THE APOLOGIST: IN DEFENCE OF PROMETHEUS
Watching the Alien: Covenant trailer was a weird, giddy experience for me.
The movie looked cool, no doubt. And I’m excited for its release. But it also gave me flashbacks to the 90s, when I’d pore over issues of Fangoria for any details on the latest Nightmare on Elm Street sequel.
No matter what roman numeral we were talking about, the song would always be the same. Robert Englund would talk about how they’d heard the disquiet from the fans, that this new sequel would be different, and that Freddy would be taken “back to his roots” with less wisecracks and more scares.
Like the sucker, that I was (and still am to some extent), I fell for it every time – only to be greeted with such quips as “how’s this for a wet dream?”, “put your pedal to the metal” and “no screaming while the bus is in motion”. Less wisecracks, my ass.
And, watching the Covenant trailer, I’d swear I heard Englund’s words again… but this time, spoken by Sir Ridley Scott.
“See? We’ve listened to the fans! No more esoteric debates about creation and human nature. This is an Alien film. With aliens! And blood! We’ve taken the franchise back to its roots!”
The problem is, whereas adolescent me desperately wanted to believe Englund… I now found myself in a position where I hoped the trailer was misleading. I don’t want an Alien film that delivers more of the same. We’ve had more of the same. So much more of the same. I want something different. I want an Alien film that delivers on the promise of Prometheus.
Which means, I guess, it’s confession time.
Hi. My name is Anotherfilmnerd. And I unashamedly love ‘Prometheus’.
Sure, it has its flaws. But it’s an ambitious, incredible looking film that explores some deep ideas, takes the Alien mythos in new directions and (I can not state this point enough) features Idris Elba singing.
The problem for many people was, they wanted an Alien film. And they believed that’s what they were getting – despite every effort made by Ridley and crew to lower expectations.
Unfortunately, every time Sir Ridley said Prometheus wasn’t an Alien film, and that it just shared its DNA with that series, people assumed he was being coy… when in actual fact he was trying to prepare audiences for the fact that this would not follow the template established by previous movies – it would be its own beast.
Which is a shame, because – when taken as a story that’s part of the same universe, if not the same franchise – Prometheus has a lot going for it.
Sure, it has a biologist dumber’n shit (but, to be fair, if I had searched my whole life for extraterrestrial life and had finally found it, I’d probably feel like playing handsies with the potentially life-threatening alien too… I’m impulsive that way) and a strong female character who’s too stupid to run in a slightly different direction even if it would mean not getting crushed to death (again, to be fair, I’m sure Charlize Theron had many a discussion with Sir Ridley about how running a few degrees to the right would actually be completely out of character and therefore unacceptable), but… it also has Idris Elba singing (I may have fetishes I’m only just coming to grips with… apologies. But it’s Idris. And he’s singing).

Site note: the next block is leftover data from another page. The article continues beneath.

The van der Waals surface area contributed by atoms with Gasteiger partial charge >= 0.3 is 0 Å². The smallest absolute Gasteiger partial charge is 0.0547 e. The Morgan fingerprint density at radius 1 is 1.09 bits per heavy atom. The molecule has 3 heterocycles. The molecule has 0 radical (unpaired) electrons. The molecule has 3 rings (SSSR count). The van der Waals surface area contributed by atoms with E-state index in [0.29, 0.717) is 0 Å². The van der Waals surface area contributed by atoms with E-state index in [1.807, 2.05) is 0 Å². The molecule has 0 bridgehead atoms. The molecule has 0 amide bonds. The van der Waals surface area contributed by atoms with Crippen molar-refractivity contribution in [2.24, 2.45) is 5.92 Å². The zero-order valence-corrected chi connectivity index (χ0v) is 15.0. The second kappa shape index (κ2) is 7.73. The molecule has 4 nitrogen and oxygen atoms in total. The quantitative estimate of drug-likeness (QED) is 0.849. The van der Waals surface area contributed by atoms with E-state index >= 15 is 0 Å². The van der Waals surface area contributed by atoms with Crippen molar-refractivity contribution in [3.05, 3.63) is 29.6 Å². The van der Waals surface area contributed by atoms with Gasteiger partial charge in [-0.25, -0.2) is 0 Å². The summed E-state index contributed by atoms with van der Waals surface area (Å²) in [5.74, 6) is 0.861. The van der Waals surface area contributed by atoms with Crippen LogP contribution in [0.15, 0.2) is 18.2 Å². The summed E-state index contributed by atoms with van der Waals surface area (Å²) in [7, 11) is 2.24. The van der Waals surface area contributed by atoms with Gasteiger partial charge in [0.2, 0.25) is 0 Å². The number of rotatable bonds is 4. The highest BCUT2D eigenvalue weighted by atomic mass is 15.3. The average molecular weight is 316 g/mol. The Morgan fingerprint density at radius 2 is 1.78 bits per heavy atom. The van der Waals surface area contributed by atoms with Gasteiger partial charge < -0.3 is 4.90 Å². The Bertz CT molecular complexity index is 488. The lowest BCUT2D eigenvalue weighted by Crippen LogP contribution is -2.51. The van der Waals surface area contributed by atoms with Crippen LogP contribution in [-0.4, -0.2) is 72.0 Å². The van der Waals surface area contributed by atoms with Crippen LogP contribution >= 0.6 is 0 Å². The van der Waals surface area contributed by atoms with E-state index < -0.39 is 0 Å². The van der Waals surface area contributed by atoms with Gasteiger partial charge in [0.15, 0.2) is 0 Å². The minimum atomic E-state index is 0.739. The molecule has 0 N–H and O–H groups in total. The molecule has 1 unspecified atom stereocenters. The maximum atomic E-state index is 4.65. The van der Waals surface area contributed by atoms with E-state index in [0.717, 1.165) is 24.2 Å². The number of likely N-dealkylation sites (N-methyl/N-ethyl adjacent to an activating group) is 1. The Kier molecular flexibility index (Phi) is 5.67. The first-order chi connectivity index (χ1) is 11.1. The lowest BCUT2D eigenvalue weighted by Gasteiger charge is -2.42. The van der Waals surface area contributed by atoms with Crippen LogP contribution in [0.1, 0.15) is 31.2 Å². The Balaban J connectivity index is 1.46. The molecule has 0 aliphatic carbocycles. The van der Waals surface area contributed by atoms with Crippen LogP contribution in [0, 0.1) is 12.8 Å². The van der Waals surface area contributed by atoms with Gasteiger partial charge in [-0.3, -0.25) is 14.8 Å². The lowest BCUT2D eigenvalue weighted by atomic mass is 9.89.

More importantly though, Prometheus attempts to ask some big philosophical question. Because Damon Lindelof is one of the writers, Prometheus doesn’t always attempt to answer those questions… but asking in the right way can go a helluva long way to make a movie interesting in my eyes.
And this exchange –
– for any type of film – is a fascinating, intelligent exchange that helps make up for a lot of shortcomings.
Which leads me to the main drawcard of Prometheus: Michael Fassbender’s David. Easily the most interesting android from the Alien series to date and arguably one of the most fascinating characters in the entire franchise to date.
Fassbender’s David is a complex character – a mix of childlike curiosity, emotionless sociopath and almost endless disdain for the species that created him. It’s a fascinating mix that – in true Lindelofian fashion – offers up great moments worthy of scrutiny and debate. It also offers up plenty of moments that are needlessly cryptic (hello conversation between David and the Engineer), but… y’know what? I’ll take needlessly cryptic over needless, subtle-as-a-sledgehammer exposition any day of the week (and yes, David Ayer director of Suicide Squad – if you happen to be reading this – I am talking about you).
Also, in case I hadn’t mentioned it, Idris Elba sings. Which makes up for an awful lot – including geriatric Guy Pearce, which I cannot and will not ever defend.
In fact, my only real gripe would be the movie’s coda – the alien reveal – which appears to be a desperate, last minute addition to placate hardcore Alien fans that really doesn’t fit with the film that preceded it.
I hope I’m wrong, and I hope Covenant really isn’t more of the same – just ramped up to 11. Because more of the same just won’t cut it.
I’d rather see a movie that aims high and doesn’t always hit the mark like Prometheus, than a movie that’s content to be a pale imitation of its predecessors.
Even if I can’t get more if Idris Elba singing.
Read Anotherfilmnerd’s defence of Alien Resurrection here.